(Catch all the Business News, Breaking News Events and Latest News Updates on The Economic Times.)

    14 Comments on this Story

    Gopal Das14 days ago
    Standing in 2020 we are yet to question ourselves, whether 1962 India and 2020 India is one and the same. Same stereotyped slogan like words nasal voice. Today China occupied strategic areas like y junction, Galwan valley, PP 14, now our Jawans cannot petrol from PP 10 to 13. We lost all the opportune moments of first hand attack, gave enemy time to prepare for allround attack. Now Pakistan has become the ground for Chinese war preparation. And we are chewing the cad of peace.
    Chandrahash Rushi15 days ago
    A detailed narrative of history, past mistakes of Nehruvian era & wisdom not to use airforce against China & how cunning & willy China stuck & even extended their territorial claims!! India as always in the name of self-proclaimed peace-loving county never learnt the historical lessons during years & in the meantime China went on crating world class infrastructures on the sides of entire borders, creating more post following the policy of smell intrusions & withdrawing when challenge but created many several more disputed area. India as usual went on expanding commercial interests ignoring the national defence & security claims. here too Indian lost as the balance of trade always has been in favour of China & our press & commercial venture till date claps for open trade policy to fatten up the profits leaving the defence of the country to brave JAwas who never enjoys any TAx-free perks like politicians & rich harvesting of profits like industrialists & Businessmen. so as Indians we always welcome our guests in India, offer our cousins, our PM goes on visiting reciprocally but end result endless non-result oriented open discussions, boundary disputes go on lingering for years since independence. This much is for our foreign & Defence policies. All our defence procurement are only announced with procurement with long gestation period & weapons NA as & when required by our armed forces, bur middlemen getting their shameless TPC promptly.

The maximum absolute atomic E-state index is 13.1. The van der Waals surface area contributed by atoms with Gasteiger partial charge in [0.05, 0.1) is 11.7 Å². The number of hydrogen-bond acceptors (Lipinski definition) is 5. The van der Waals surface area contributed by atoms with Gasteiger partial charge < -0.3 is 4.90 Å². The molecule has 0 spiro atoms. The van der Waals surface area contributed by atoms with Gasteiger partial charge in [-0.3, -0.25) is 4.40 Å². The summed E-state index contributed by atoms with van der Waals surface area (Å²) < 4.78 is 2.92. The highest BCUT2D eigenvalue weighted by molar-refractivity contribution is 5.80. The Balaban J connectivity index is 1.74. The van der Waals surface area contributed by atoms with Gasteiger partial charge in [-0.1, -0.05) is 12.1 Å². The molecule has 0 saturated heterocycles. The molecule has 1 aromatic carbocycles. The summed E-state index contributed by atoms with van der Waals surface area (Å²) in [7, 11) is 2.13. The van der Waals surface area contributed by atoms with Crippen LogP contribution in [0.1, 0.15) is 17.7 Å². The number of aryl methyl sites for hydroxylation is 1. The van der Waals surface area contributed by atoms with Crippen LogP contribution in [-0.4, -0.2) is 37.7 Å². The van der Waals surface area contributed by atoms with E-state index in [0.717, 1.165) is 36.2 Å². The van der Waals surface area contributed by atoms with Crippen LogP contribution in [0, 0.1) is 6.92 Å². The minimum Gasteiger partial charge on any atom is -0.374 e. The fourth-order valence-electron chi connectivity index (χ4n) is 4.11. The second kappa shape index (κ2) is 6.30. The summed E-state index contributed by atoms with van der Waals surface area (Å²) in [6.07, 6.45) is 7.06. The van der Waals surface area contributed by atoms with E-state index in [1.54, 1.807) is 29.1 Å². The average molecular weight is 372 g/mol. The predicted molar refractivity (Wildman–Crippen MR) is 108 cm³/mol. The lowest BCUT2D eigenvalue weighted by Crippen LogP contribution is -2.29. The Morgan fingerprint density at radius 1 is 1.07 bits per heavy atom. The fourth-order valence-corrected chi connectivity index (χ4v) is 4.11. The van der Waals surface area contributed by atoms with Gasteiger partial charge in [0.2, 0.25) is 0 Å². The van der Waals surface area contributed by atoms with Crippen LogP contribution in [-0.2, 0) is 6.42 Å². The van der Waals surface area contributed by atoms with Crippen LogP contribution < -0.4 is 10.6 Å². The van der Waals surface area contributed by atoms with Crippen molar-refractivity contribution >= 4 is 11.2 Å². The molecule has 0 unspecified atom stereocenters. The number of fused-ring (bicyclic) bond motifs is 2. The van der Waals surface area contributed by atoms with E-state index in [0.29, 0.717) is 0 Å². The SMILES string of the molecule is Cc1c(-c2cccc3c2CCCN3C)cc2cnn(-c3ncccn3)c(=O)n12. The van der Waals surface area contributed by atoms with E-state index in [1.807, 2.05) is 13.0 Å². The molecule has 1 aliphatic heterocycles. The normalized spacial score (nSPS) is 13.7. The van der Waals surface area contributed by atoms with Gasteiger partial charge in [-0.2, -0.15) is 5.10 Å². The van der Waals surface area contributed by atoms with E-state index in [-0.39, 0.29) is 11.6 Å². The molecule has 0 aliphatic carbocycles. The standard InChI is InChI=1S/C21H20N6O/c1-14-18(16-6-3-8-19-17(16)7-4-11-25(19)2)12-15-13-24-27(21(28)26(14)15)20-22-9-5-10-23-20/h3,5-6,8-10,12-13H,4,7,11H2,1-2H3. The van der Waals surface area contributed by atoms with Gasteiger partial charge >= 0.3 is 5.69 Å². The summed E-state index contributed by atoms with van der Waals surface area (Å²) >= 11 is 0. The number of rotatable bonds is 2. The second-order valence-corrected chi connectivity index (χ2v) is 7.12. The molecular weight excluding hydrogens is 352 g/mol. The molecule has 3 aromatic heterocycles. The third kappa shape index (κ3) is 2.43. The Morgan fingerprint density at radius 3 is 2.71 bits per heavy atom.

Sharad Joshi15 days ago
    This Amey K...is a Conggee stooge or a CHIENESE.